Atmospheric banjo music? Tony Furtado finds a way on The Bell
Bright, fast and twangy are how most people think of banjo. But banjo champ, multi-instrumentalist and roots music omnivore Tony Furtado finds a new, nuanced, more down-right atmospheric voice for his native instrument on his newest release “The Bell.”
Furtado is currently touring nationally in support of his new album. Two-time Grand National Fiddle Champion Luke Price will accompany Furtado at selected dates.
Furtado started his career as a teenager winning two National Bluegrass Banjo Championships, earning him a reputation as a banjo prodigy and a place in Laurie Lewis’ band Grant Street. Able to play both blazingly fast and soulfully, Furtado appeared poised for a bluegrass-based career.
But that career path wouldn’t take Furtado’s eclectic enthusiasms and other talents into account. No sooner had he won a place in bluegrass banjo than he also mastered slide guitar (and slide banjo) and started adding elements of Celtic and American folk, rock and more to his sound.
“I don’t think I could ever be happy staying in any one place musically,” he said. “I think I was kind of doomed to be a multi-genre player from the start.”
In addition to his own 10+ albums, Furtado’s collaborations include projects with Allison Krauss, Jerry Douglas, Kelly Joe Phelps and Dirk Powell.
After years of musical exploration, Furtado’s recently-released CD “The Bell” finds him gravitating back to the banjo. Furtado being Furtado, though, there is a twist: the deeper sound of the cello-banjo is a hallmark of this album, lending a air of brooding mystery to many of the songs.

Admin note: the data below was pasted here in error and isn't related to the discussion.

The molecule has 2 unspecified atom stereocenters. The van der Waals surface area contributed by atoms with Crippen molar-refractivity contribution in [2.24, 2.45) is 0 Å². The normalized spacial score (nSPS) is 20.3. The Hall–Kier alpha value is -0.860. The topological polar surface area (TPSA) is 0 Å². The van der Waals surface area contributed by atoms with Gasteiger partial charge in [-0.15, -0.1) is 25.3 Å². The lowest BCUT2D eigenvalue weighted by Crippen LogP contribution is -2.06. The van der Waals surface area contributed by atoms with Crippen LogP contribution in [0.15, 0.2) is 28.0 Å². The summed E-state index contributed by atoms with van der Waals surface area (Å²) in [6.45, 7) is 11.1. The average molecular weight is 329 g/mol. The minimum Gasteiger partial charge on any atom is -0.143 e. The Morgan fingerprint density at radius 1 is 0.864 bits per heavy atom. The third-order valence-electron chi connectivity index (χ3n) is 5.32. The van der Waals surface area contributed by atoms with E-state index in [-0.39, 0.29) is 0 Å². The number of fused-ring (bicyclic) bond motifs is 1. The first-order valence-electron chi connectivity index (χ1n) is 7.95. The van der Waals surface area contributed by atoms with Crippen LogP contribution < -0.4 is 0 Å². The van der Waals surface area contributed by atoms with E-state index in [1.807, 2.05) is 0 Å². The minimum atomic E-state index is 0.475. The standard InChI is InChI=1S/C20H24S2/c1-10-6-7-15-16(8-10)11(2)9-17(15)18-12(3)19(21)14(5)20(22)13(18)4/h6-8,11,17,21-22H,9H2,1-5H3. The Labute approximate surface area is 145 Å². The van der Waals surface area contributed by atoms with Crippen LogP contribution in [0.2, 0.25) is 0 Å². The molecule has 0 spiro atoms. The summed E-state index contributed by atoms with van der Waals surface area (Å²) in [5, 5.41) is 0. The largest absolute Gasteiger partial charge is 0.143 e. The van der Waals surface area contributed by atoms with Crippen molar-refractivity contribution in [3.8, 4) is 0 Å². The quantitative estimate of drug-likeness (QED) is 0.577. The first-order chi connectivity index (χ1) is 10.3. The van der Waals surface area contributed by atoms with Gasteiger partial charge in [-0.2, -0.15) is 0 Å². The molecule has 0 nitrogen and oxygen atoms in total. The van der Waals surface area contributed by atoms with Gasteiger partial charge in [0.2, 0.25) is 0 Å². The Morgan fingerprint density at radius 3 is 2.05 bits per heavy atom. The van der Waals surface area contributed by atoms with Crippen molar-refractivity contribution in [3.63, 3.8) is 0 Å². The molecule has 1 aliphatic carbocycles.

Furtado says “The Bell” is “the most personal album of my career,” and it features songs written during an intense period in which his father died, his son was born and Furtado left his record label and management.
Furtado’s writing is just general enough that listening to the album doesn’t have the awkward feel of stumbling into a diary. Furtado is at his strongest when he lets the arrangements of the songs carry the emotions. “Broken Bell,” for example, has a stormy muscularity, “Give Me Your Soul” is driven by an energetic undercurrent of anger and the instrumental “Iowa” has an air of sunny contentment.
Furtado’s current run of CD release shows will feature Furtado on banjo, cello-banjo, guitar and vocals. Luke Price, who is a two-time and currently reigning Grand National Fiddle Champion, will accompany Furtado at select dates. Like Furtado, Price is musically restless and has a reputation as an inventive guitarist in addition to talented fiddler.
For more information, visit tonyfurtado.com and the venues’ websites.
Tony Furtado’s up-coming tour dates:
October 8: The Palms Playhouse, Winters, CA (with Luke Price) http://palmsplayhouse.com
October 9: Pilgrim Congregational Church, Redding, CA (with Luke Price) http://oaksongs.org
October 10: KC Turner Presents, San Francisco, CA http://kcturnerpresents.com
October 11: Firehouse Arts Center, Pleasanton, CA http://www.firehousearts.org/
October 14: Tales from the Tavern, Santa Ynez, CA https://talesfromthetavern.com/
October 15: Winston’s, San Diego, CA http://www.winstonsob.com/
October 16: House Concert, Santa Paula, CA
October 17: Boulevard Music, Culver City, CA http://www.boulevardmusic.com/
October 18: Don Quixote’s, Felton, CA http://www.donquixotesmusic.info/
November 15: Woodrow Wilson Auditorium, Beckley, WV (taping of Mountain Stage radio show with Tim O’Brien, Old Man Luedecke, Jonathan Edwards, Session Americana, Anna & Elizabeth) http://www.mountainstage.org/
November 20: Cider Gallery, Lawrence, KS http://cidergallery.com
November 28: Mississippi Studios, Portland, OR http://www.mississippistudios.com/
November 29: Tractor Tavern, Seattle, WA http://www.tractortavern.com/